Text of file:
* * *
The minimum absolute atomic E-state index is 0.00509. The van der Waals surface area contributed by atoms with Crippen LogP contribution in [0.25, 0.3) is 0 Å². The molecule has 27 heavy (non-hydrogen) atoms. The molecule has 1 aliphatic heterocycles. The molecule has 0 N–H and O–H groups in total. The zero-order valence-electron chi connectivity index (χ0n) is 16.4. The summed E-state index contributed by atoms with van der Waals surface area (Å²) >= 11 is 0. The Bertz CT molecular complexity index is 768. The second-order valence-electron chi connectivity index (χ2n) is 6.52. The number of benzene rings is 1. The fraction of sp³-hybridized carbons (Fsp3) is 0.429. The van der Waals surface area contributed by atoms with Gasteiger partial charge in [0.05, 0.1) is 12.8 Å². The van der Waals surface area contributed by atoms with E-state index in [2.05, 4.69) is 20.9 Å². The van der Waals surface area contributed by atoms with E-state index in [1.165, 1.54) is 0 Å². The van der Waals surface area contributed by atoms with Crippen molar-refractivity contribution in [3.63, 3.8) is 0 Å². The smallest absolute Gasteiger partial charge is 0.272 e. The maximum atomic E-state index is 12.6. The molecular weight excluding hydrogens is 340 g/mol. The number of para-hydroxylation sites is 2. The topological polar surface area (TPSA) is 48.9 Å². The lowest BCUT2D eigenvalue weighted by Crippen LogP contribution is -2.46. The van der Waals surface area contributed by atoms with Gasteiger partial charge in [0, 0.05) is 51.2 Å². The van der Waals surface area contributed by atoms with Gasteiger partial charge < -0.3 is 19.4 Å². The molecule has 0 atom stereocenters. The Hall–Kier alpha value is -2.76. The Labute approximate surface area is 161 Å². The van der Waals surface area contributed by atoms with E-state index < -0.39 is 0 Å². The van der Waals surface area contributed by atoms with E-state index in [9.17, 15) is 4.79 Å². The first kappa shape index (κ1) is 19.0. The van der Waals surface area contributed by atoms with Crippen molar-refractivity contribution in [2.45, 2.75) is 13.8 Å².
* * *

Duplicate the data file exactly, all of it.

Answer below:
The minimum absolute atomic E-state index is 0.00509. The van der Waals surface area contributed by atoms with Crippen LogP contribution in [0.25, 0.3) is 0 Å². The molecule has 27 heavy (non-hydrogen) atoms. The molecule has 1 aliphatic heterocycles. The molecule has 0 N–H and O–H groups in total. The zero-order valence-electron chi connectivity index (χ0n) is 16.4. The summed E-state index contributed by atoms with van der Waals surface area (Å²) >= 11 is 0. The Bertz CT molecular complexity index is 768. The second-order valence-electron chi connectivity index (χ2n) is 6.52. The number of benzene rings is 1. The fraction of sp³-hybridized carbons (Fsp3) is 0.429. The van der Waals surface area contributed by atoms with Gasteiger partial charge in [0.05, 0.1) is 12.8 Å². The van der Waals surface area contributed by atoms with E-state index in [2.05, 4.69) is 20.9 Å². The van der Waals surface area contributed by atoms with E-state index in [1.165, 1.54) is 0 Å². The van der Waals surface area contributed by atoms with Crippen molar-refractivity contribution in [3.63, 3.8) is 0 Å². The smallest absolute Gasteiger partial charge is 0.272 e. The maximum atomic E-state index is 12.6. The molecular weight excluding hydrogens is 340 g/mol. The number of para-hydroxylation sites is 2. The topological polar surface area (TPSA) is 48.9 Å². The lowest BCUT2D eigenvalue weighted by Crippen LogP contribution is -2.46. The van der Waals surface area contributed by atoms with Gasteiger partial charge in [0, 0.05) is 51.2 Å². The van der Waals surface area contributed by atoms with Gasteiger partial charge < -0.3 is 19.4 Å². The molecule has 0 atom stereocenters. The Hall–Kier alpha value is -2.76. The Labute approximate surface area is 161 Å². The van der Waals surface area contributed by atoms with E-state index < -0.39 is 0 Å². The van der Waals surface area contributed by atoms with E-state index in [9.17, 15) is 4.79 Å². The first kappa shape index (κ1) is 19.0. The van der Waals surface area contributed by atoms with Crippen molar-refractivity contribution in [2.45, 2.75) is 13.8 Å².